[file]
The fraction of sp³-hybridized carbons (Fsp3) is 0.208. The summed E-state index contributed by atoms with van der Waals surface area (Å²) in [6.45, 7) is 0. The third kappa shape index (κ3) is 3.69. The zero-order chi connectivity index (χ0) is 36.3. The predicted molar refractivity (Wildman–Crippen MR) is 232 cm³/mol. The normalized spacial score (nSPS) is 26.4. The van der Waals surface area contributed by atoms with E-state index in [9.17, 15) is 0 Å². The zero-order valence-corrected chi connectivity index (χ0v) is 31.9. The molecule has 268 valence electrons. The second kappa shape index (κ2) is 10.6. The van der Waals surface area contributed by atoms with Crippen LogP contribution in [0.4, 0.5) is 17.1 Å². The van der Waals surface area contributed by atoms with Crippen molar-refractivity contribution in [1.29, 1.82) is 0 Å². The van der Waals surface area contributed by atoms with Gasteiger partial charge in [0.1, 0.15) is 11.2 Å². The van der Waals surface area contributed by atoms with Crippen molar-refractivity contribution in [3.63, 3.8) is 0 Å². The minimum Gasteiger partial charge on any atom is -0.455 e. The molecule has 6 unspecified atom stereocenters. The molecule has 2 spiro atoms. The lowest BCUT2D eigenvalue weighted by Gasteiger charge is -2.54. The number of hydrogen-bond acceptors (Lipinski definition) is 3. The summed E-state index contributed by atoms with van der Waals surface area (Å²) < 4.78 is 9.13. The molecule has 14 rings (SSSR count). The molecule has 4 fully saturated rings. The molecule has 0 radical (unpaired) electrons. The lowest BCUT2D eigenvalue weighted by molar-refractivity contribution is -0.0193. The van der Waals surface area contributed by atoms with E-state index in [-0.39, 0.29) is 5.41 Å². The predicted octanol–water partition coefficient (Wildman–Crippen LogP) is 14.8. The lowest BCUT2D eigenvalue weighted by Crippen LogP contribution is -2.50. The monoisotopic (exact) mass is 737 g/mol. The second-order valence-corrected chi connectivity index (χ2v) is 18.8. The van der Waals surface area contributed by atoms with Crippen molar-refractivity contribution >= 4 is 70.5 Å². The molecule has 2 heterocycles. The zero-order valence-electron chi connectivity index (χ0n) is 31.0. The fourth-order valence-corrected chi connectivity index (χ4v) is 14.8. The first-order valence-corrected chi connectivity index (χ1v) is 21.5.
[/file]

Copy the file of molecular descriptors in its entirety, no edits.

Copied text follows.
The fraction of sp³-hybridized carbons (Fsp3) is 0.208. The summed E-state index contributed by atoms with van der Waals surface area (Å²) in [6.45, 7) is 0. The third kappa shape index (κ3) is 3.69. The zero-order chi connectivity index (χ0) is 36.3. The predicted molar refractivity (Wildman–Crippen MR) is 232 cm³/mol. The normalized spacial score (nSPS) is 26.4. The van der Waals surface area contributed by atoms with E-state index in [9.17, 15) is 0 Å². The zero-order valence-corrected chi connectivity index (χ0v) is 31.9. The molecule has 268 valence electrons. The second kappa shape index (κ2) is 10.6. The van der Waals surface area contributed by atoms with Crippen LogP contribution in [0.4, 0.5) is 17.1 Å². The van der Waals surface area contributed by atoms with Crippen molar-refractivity contribution in [1.29, 1.82) is 0 Å². The van der Waals surface area contributed by atoms with Gasteiger partial charge in [0.1, 0.15) is 11.2 Å². The van der Waals surface area contributed by atoms with Crippen molar-refractivity contribution in [3.63, 3.8) is 0 Å². The minimum Gasteiger partial charge on any atom is -0.455 e. The molecule has 6 unspecified atom stereocenters. The molecule has 2 spiro atoms. The lowest BCUT2D eigenvalue weighted by Gasteiger charge is -2.54. The number of hydrogen-bond acceptors (Lipinski definition) is 3. The summed E-state index contributed by atoms with van der Waals surface area (Å²) < 4.78 is 9.13. The molecule has 14 rings (SSSR count). The molecule has 4 fully saturated rings. The molecule has 0 radical (unpaired) electrons. The lowest BCUT2D eigenvalue weighted by molar-refractivity contribution is -0.0193. The van der Waals surface area contributed by atoms with E-state index in [-0.39, 0.29) is 5.41 Å². The predicted octanol–water partition coefficient (Wildman–Crippen LogP) is 14.8. The lowest BCUT2D eigenvalue weighted by Crippen LogP contribution is -2.50. The monoisotopic (exact) mass is 737 g/mol. The second-order valence-corrected chi connectivity index (χ2v) is 18.8. The van der Waals surface area contributed by atoms with Crippen molar-refractivity contribution >= 4 is 70.5 Å². The molecule has 2 heterocycles. The zero-order valence-electron chi connectivity index (χ0n) is 31.0. The fourth-order valence-corrected chi connectivity index (χ4v) is 14.8. The first-order valence-corrected chi connectivity index (χ1v) is 21.5.